A great remastering of the Russian version of Cinerama into a wonderful (though now dated) Russian travelogue.
Russian Adventure, Cinerama, Blu-ray (1966/2016)
Narrator: Bing Crosby
Directors: Leonid Kristy, Roman Karmen, Boris Dolin, Oleg Lebedev, Solomon Kogan
Reconstruction & remastering: David Strohmaier
Studio: Cinerama Corp./Hal Dennis Productions/ Flicker Alley Deluxe Combo Edition FA0049 (11/22/16)
Video: Smile-Box simulated curved screen for 16:9 screens, 1080p color
Audio: English, DD 5.1, PCM stereo
Extras: Fortress of Peace (1964) a Swiss Army propaganda film in Cinerama; Concord (1966) a short about the soon-to-be active supersonic passenger jet; Working with our Father on Russian Adventure; Reconstructing Russian Adventure restoration demonstration; Russian Adventure trailer; Trailer gallery from other Cinerama films; Slideshows, ads and public materials from Russian Adventure; Facsimile of original program booklet.
Length: 127 min.
This travelogue was originally shot by the Russians in their similar eight years of Kinopanorama productions. They gave copies of the original six three-panel productions to Cinerama to show in 127 minutes both a brand new and intimate view of their country and culture which was so often cited but seldom seen during the Cold War years. The Cinerama folks got Bing Crosby to be the narrator for this travelogue, and he first appears playing the balalaika.
The Cinerama feature is not quite as good as the U.S.-produced versions, but is still very impressive. Things begin with a traditional three-horse sled, the troika, speeding thru the snow. The widescreen shots in Russia feature the Kremlin, the Volga river, bustling street life and spring carnival with clowns, singing and dancing. There are many scenes at the Moscow Circus, a log raft on the Tisza river, a wild antelope roundup, and a performance by the famous Moiseyev Dances. There are scenes in Siberia, of course, with an emphasis on the many time changes in the far-flung country from East to West. There is a whaling ship voyage in the Arctic and the voyage beneath the sea of a huge octopus. Some of the scenes are really jaw-dropping, while others are boring as expected. The remastering crew really worked hard to get the three separate 35mm camera films to blend together into the widescreen panorama which later was done with a single 70 mm camera and lens. The Swiss Army short (in 70 mm) is amazingly militaristic, and the short on the Cinerama sons working with their father on the original film are quite fascinating.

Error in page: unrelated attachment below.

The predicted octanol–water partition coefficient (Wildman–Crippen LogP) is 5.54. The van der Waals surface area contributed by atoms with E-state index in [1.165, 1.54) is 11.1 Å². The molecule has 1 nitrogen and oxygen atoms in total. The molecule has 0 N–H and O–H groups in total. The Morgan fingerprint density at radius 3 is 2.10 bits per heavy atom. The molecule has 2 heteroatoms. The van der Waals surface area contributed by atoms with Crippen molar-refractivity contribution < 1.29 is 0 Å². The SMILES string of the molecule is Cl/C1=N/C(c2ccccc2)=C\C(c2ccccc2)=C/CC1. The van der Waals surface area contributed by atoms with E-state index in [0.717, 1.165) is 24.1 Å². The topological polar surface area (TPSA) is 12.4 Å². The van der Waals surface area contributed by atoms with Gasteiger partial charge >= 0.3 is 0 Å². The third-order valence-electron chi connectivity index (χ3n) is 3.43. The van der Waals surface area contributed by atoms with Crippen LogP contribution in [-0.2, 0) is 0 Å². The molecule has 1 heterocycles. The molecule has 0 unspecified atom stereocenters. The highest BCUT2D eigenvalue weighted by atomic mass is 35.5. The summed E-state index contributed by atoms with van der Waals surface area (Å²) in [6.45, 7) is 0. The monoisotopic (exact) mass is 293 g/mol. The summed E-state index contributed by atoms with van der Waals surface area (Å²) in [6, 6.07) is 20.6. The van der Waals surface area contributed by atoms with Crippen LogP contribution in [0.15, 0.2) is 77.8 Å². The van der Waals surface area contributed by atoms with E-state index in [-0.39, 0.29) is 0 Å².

— John Sunier